When it comes to running a successful business, most people think it’s a simple matter of offering a product or service that customers are willing to spend money on and generating profits. Those who actually run businesses will tell you it’s much more nuanced than that—that if you really want to succeed, you need to have a plan for managing every aspect of your operations, especially your finances. Having the ability to access needed credit when your business is growing is absolutely critical.
Wes Anderson during the filming of Rushmore (1998). Credit: Touchstone Pictures/PhotofestFucking Innocent: The Early Films of Wes Anderson, by John Andrew Fredrick. $15.95, 288 pp. Rare Bird Books, 2017. The first thing to note about John Andrew Fredrick’s book is the way it unceremoniously announces that Anderson’s career now extends far enough to mark out an “early” phase in his catalog.
Republicans face a growing disaster on immigration. Right now the GOP is sailing on a dangerous course where they are increasingly turning off two pillars of their new majority. The first pillar is the talk-radio portion of the Republican base led by Rush Limbaugh (and the many who have followed in his wake) that provide a tremendous amount of energy to the conservative movement.
Muck Rack makes it simple to find people, tweets, or articles that mention any name, keyword, company, hashtag etc. We've compiled this guide to help you make the most of your search.
Selecting a term
Start searching tweets, articles from media outlets, articles mentioned in tweets, journalists'
names, titles and bios with some suggested searches:
Companies or Topics (e.g. iPhone, Microsoft)
Phrases (e.g. "cloud computing") — use quotes to keep the terms together
Twitter handles (e.g. @username) — returns those who have mentioned or replied to
Names (e.g. "David Pogue")
Hashtags (e.g. #sxsw, #london2012)
Bio details (e.g. vegan, Olympics, father)
Muck Rack's Advanced Search allows for many boolean operators.
Find results that mention multiple specified terms, use AND or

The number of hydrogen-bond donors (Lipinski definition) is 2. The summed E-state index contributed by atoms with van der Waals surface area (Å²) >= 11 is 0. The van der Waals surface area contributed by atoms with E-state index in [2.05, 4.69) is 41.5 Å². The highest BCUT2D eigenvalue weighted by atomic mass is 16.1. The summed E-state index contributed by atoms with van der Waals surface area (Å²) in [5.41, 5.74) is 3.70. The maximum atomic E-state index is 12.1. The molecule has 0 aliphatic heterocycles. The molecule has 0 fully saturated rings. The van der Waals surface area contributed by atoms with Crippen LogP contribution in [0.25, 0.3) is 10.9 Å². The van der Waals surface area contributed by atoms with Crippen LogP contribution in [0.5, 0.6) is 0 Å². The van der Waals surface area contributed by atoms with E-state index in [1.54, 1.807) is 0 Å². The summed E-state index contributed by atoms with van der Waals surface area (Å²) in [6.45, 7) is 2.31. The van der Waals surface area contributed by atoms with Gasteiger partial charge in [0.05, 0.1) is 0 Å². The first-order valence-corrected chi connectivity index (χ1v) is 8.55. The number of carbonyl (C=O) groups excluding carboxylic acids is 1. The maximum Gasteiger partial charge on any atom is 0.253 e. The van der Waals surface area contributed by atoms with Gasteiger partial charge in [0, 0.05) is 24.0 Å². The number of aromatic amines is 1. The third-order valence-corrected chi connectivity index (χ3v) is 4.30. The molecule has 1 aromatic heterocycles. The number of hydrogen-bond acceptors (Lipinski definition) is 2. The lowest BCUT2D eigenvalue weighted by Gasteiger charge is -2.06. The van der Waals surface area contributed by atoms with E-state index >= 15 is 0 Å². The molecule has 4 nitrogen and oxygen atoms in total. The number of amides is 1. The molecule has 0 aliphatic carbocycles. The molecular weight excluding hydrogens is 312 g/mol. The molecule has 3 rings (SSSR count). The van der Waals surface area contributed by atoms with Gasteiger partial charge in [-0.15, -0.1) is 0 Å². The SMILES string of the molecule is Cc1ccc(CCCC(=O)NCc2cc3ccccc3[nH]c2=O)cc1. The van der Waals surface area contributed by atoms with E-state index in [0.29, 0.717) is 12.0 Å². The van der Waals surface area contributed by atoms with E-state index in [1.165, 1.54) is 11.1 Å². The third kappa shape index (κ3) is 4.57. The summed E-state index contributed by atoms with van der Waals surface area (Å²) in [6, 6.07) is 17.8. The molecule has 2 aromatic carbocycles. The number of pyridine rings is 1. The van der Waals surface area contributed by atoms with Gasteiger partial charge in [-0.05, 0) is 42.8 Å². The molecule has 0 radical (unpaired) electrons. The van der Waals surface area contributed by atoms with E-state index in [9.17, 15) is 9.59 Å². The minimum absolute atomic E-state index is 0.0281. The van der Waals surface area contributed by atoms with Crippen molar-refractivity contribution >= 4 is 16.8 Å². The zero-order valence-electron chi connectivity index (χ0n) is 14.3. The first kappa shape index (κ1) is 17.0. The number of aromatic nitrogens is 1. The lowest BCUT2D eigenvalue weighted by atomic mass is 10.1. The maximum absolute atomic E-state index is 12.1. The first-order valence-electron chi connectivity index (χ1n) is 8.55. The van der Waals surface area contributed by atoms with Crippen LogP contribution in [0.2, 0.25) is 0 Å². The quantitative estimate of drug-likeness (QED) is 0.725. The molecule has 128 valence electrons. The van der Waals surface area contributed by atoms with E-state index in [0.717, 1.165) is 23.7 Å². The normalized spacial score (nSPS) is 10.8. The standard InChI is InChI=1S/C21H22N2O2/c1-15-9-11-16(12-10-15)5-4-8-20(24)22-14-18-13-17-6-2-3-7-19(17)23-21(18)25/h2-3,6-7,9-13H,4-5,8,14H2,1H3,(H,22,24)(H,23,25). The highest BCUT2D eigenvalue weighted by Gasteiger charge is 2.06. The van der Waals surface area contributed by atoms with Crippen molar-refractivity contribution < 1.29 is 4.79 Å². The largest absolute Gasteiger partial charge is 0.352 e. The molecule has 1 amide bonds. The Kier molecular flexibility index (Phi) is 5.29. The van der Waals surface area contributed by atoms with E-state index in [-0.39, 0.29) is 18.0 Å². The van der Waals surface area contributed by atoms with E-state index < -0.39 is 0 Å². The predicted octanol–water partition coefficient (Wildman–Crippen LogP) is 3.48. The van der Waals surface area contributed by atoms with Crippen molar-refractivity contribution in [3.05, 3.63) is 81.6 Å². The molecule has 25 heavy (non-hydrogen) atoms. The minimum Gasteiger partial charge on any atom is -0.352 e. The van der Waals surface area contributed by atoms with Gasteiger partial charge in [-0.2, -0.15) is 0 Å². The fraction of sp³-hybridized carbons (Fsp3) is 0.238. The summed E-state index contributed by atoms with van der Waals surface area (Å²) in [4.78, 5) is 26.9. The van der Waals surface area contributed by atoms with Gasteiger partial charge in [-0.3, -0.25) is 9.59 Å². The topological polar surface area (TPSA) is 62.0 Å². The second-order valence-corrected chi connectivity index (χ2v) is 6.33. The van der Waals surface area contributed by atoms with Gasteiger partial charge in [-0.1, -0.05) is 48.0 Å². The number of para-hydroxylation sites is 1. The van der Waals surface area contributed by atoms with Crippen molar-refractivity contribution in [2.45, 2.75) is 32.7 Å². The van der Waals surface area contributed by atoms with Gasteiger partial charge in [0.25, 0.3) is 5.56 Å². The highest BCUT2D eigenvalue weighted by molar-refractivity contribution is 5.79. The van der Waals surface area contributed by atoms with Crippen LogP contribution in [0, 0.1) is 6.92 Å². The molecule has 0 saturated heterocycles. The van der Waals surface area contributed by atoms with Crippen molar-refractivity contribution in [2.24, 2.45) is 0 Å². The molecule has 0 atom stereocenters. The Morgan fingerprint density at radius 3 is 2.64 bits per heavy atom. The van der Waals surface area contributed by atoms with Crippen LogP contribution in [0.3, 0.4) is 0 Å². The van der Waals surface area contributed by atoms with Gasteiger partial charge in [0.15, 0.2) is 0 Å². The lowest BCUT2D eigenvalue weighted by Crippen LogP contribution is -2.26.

+. For example, ensure each result contains both Elon Musk and Mark Zuckerberg by
searching Musk AND Zuckerberg or Musk + Zuckerberg.
Use the operators OR or , to broaden your search when you'd like either of
multiple terms to appear in results. (This is the default behavior of our search when no operators
are used). For example, results will contain either cake or cookie by searching cake OR cookie or cake,cookie
Use NOT or - to subtract results from your search. For
example, searching Disney will yield results about the Walt Disney Company as well as Walt Disney
World Resort. To exclude mentions of Disney World, search for Disney -World or Disney
When using one of these operators with a phrase, enclose it in quotation marks. For example, you can
find results about smartphones excluding Apple's iPhone 4S by searching smartphone -"iPhone
Exact case matching or punctuation
If you're searching for a brand name or keyword that relies on specific punctuation marks or capitalization, you can
find results that match your exact query by adding matchcase: before the keyword you're searching for, like matchcase:E*TRADE .
Use parentheses to separate multiple
boolean phrases. For example, to find journalists talking about having fun in Disney World or
Disneyland, search for ("disney world" OR disneyland) AND fun.
An asterisk can be used to search for any variation of a root word truncated by the asterisk. For example, searching for admin* will return results for administrator, administration, administer, administered, etc.
A near operator is an AND operator where you can control the distance between the words. You can vary the distance the near operation uses by adding a forward slash and number (between 0-99) such as strawberries NEAR/10 "whipped cream", which means the strawberries must exist within 10 words of "whipped cream".